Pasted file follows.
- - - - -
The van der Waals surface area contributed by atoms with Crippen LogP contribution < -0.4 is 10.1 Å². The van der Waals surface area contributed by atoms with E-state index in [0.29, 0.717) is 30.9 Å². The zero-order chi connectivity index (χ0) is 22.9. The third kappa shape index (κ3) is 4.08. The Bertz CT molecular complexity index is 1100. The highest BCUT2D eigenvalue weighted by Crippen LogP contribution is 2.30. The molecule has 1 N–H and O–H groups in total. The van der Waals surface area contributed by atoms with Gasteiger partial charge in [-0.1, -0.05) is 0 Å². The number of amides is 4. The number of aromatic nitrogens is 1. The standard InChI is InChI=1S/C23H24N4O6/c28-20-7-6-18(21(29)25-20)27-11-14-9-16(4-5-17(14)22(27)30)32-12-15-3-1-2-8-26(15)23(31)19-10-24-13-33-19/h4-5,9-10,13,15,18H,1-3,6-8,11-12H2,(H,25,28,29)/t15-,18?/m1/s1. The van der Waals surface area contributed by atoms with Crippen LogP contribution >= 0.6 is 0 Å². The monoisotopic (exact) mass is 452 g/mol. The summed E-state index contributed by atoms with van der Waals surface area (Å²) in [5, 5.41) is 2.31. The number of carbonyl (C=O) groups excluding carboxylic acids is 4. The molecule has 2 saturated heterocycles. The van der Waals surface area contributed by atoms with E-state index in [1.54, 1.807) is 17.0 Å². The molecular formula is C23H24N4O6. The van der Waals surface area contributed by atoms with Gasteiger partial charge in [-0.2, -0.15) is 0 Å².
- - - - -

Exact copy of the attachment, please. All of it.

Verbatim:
The van der Waals surface area contributed by atoms with Crippen LogP contribution < -0.4 is 10.1 Å². The van der Waals surface area contributed by atoms with E-state index in [0.29, 0.717) is 30.9 Å². The zero-order chi connectivity index (χ0) is 22.9. The third kappa shape index (κ3) is 4.08. The Bertz CT molecular complexity index is 1100. The highest BCUT2D eigenvalue weighted by Crippen LogP contribution is 2.30. The molecule has 1 N–H and O–H groups in total. The van der Waals surface area contributed by atoms with Gasteiger partial charge in [-0.1, -0.05) is 0 Å². The number of amides is 4. The number of aromatic nitrogens is 1. The standard InChI is InChI=1S/C23H24N4O6/c28-20-7-6-18(21(29)25-20)27-11-14-9-16(4-5-17(14)22(27)30)32-12-15-3-1-2-8-26(15)23(31)19-10-24-13-33-19/h4-5,9-10,13,15,18H,1-3,6-8,11-12H2,(H,25,28,29)/t15-,18?/m1/s1. The van der Waals surface area contributed by atoms with Crippen LogP contribution >= 0.6 is 0 Å². The monoisotopic (exact) mass is 452 g/mol. The summed E-state index contributed by atoms with van der Waals surface area (Å²) in [5, 5.41) is 2.31. The number of carbonyl (C=O) groups excluding carboxylic acids is 4. The molecule has 2 saturated heterocycles. The van der Waals surface area contributed by atoms with E-state index in [1.54, 1.807) is 17.0 Å². The molecular formula is C23H24N4O6. The van der Waals surface area contributed by atoms with Gasteiger partial charge in [-0.2, -0.15) is 0 Å².